Being alternative energy sources, all the choices mentioned above offer clean, green energy to satisfy your desire to be environment-friendly. With the right kind of skill and a can-do mentality, it is feasible to set up your own power generation system.

Grow your own food: 

Whether you want to grow your entire food need or partially is entirely your call. Figure out what you want to grow and how much and choose the garden area accordingly. What you can grow and the yield depends on the quality of soil and climate. You may use the homemade compost to enrich the soil. An irrigation system is necessary if the area is too big for manual watering. 

Keeping livestock is an important step in self-sufficiency. In addition to fulfilling your protein and fat requirements, livestock helps keep the pest in control and provide manure for composting. Chicken, cow, pig, and goat are the most useful livestock in off the grid homes.

Food preservation and building winter supply: 

When you are growing your food, you will find that at times you will end up with more than what you need and at other times insufficient to meet your requirement. To ensure sufficient food year-round, you need to learn food preservation techniques such as sun-drying, salt curing, and fermentation. The excess produce may be preserved for use during the lean winter months.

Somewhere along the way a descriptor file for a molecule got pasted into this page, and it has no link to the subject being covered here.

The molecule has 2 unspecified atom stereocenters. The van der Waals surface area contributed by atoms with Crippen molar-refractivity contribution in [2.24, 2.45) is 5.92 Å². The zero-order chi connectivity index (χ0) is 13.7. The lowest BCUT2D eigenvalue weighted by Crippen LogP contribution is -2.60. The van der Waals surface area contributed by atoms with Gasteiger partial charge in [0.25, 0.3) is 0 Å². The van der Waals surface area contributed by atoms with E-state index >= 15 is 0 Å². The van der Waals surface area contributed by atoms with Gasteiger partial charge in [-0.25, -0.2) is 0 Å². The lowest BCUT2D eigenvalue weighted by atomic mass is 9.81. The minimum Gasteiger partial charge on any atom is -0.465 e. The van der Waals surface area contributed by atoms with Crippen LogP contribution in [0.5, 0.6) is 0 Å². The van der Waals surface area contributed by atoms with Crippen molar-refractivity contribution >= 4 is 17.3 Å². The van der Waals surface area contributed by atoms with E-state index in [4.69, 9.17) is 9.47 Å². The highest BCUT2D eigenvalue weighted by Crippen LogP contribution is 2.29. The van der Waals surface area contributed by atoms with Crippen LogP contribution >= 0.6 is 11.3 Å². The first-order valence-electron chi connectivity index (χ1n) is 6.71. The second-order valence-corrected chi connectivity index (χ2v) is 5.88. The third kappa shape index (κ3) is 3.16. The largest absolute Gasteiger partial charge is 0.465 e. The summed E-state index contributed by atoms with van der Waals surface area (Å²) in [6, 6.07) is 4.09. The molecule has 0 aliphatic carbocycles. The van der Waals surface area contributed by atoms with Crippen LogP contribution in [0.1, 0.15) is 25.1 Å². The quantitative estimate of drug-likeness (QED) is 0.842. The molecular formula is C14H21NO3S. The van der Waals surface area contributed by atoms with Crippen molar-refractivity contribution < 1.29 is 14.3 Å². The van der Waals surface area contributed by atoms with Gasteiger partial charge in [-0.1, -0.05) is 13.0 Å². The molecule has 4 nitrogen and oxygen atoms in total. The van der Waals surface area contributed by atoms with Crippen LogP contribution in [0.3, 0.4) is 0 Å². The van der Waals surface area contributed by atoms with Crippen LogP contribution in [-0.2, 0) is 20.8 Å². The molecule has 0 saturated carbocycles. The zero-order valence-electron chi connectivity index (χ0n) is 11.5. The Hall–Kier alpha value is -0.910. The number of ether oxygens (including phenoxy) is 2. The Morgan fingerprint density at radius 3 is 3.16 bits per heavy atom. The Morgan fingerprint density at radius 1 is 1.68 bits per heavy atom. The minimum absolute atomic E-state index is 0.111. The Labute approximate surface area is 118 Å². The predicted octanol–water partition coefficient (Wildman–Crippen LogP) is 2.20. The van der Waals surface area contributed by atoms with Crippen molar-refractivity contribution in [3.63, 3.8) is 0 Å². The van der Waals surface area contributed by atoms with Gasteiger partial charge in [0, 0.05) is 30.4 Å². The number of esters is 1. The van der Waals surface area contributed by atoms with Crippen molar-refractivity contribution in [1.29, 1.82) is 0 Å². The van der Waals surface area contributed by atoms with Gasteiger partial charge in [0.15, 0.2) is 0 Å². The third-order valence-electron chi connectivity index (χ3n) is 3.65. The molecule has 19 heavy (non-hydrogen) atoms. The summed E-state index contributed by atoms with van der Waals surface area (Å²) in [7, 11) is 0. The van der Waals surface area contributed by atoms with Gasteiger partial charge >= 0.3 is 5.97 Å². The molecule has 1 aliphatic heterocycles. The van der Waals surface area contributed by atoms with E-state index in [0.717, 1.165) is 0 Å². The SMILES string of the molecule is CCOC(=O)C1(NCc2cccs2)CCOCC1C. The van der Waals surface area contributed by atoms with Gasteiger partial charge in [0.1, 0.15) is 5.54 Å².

Community building: 

When living off the grid, it is important to account for emergencies such as medical emergencies and natural calamities. Maintaining contact and good relations with neighbors as part of community building is an essential survival measure. 

The first steps to moving off the grid start with planning, followed by preparation and skill development. Going off the grid is not for the feeble-hearted or those who prefer a lazy, laidback lifestyle. Especially in the initial stages, hard work and determination to succeed are needed in ample measures. 

Once you have set up the basic infrastructure and have survived winter, it is time to think about upgrading or raising the level. The satisfaction of succeeding in your endeavor is the driving force that keeps you happy, content, young, and invigorated.